The Constitution is not a policy football
By Philip Zelikow The Bolton/Yoo essay that Dan Drezner mentions here argues that the 2/3 requirement is a good thing, because it advances their preferred policy agenda by: (a) restraining those wet "global governance" types from entangling commitments; and (b) in particular should raise the bar to ratification of an energy/environment treaty that is a successor to Kyoto. ...
By Philip Zelikow
By Philip Zelikow
The Bolton/Yoo essay that Dan Drezner mentions here argues that the 2/3 requirement is a good thing, because it advances their preferred policy agenda by: (a) restraining those wet "global governance" types from entangling commitments; and (b) in particular should raise the bar to ratification of an energy/environment treaty that is a successor to Kyoto.
Fortuna’s wheel has turned far indeed on the day we watch John Yoo take the floor to argue in favor of the prerogatives of the Congress. But, as the policy arguments make clear, Bolton and Yoo’s argument does not have credibility as an impartial defense of constitutional prerogatives. And — as they know — the murky terrain of how to distinguish treaties from executive agreements is not, cannot be, mapped in such a short piece.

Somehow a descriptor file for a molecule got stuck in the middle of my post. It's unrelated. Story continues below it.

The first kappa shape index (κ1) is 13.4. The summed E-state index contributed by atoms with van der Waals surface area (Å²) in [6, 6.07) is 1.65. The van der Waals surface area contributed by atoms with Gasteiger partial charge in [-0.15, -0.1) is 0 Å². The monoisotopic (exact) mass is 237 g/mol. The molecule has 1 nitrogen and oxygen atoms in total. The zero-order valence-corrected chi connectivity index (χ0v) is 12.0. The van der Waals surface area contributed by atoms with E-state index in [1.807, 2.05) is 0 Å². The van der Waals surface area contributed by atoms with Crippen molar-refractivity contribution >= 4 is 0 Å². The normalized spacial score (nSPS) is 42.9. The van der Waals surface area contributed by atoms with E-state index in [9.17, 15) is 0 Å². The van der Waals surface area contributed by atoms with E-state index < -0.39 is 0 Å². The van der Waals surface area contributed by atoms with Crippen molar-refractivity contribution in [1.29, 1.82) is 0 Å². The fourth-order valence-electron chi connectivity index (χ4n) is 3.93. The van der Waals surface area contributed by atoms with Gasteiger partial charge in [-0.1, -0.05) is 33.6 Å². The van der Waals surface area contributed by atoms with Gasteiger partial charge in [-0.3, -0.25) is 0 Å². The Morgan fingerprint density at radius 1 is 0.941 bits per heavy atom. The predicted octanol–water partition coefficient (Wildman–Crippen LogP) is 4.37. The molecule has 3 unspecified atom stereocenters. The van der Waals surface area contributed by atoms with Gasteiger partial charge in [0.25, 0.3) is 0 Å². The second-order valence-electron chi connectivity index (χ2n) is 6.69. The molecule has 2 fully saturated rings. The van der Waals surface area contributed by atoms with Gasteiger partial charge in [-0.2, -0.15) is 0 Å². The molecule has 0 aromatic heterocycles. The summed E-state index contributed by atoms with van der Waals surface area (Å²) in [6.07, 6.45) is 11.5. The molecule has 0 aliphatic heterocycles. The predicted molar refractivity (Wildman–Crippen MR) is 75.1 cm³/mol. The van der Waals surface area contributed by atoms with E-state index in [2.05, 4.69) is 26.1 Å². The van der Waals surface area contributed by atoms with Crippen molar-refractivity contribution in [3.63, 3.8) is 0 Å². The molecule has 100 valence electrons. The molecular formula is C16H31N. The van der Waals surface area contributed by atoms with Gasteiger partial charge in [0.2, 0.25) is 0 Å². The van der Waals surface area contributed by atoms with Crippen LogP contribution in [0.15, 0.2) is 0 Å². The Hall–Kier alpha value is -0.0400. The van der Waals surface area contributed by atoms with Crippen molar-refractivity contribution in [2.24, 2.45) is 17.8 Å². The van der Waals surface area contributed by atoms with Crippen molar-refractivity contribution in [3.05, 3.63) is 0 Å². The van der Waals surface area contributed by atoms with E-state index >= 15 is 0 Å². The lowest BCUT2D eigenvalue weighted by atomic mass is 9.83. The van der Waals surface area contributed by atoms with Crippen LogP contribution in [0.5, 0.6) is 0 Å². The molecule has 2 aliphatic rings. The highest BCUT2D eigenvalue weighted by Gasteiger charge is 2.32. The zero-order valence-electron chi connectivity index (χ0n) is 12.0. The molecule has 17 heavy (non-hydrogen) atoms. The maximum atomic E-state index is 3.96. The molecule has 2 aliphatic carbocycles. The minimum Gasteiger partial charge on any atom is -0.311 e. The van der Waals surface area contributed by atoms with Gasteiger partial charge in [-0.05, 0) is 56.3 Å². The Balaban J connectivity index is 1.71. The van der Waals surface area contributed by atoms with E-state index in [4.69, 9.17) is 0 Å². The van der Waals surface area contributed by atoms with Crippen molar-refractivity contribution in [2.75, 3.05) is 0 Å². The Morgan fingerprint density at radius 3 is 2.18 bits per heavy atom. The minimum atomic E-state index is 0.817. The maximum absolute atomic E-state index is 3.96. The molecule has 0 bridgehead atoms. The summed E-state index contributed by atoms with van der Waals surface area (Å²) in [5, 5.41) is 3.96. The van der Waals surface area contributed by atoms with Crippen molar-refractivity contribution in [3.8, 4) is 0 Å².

Their argument is a perfectly respectable way of giving the conservative right a fresh set of talking points and framing devices for leveraging their reduced minority in opposing liberal internationalism. Since I actually think that, in a globalized world, global frameworks are an essential enabler of national autonomy (and a threat too … it depends), I don’t share their reflexive bias.
So the real issue in their essay is whether you are on their side of the policy argument. If so, you’ll like any port in a storm.
That’s why their essay is just as likely to be counterproductive. If constitutional arguments are just instruments in a policy argument, the other side is invited to adopt a reciprocal point of view.
Well … they have more votes. Defenses against majoritarian tyranny require more credible invocations of principle.
Philip Zelikow holds professorships in history and governance at the University of Virginia’s Miller Center of Public Affairs. He also worked on international policy as a U.S. government official in five administrations.
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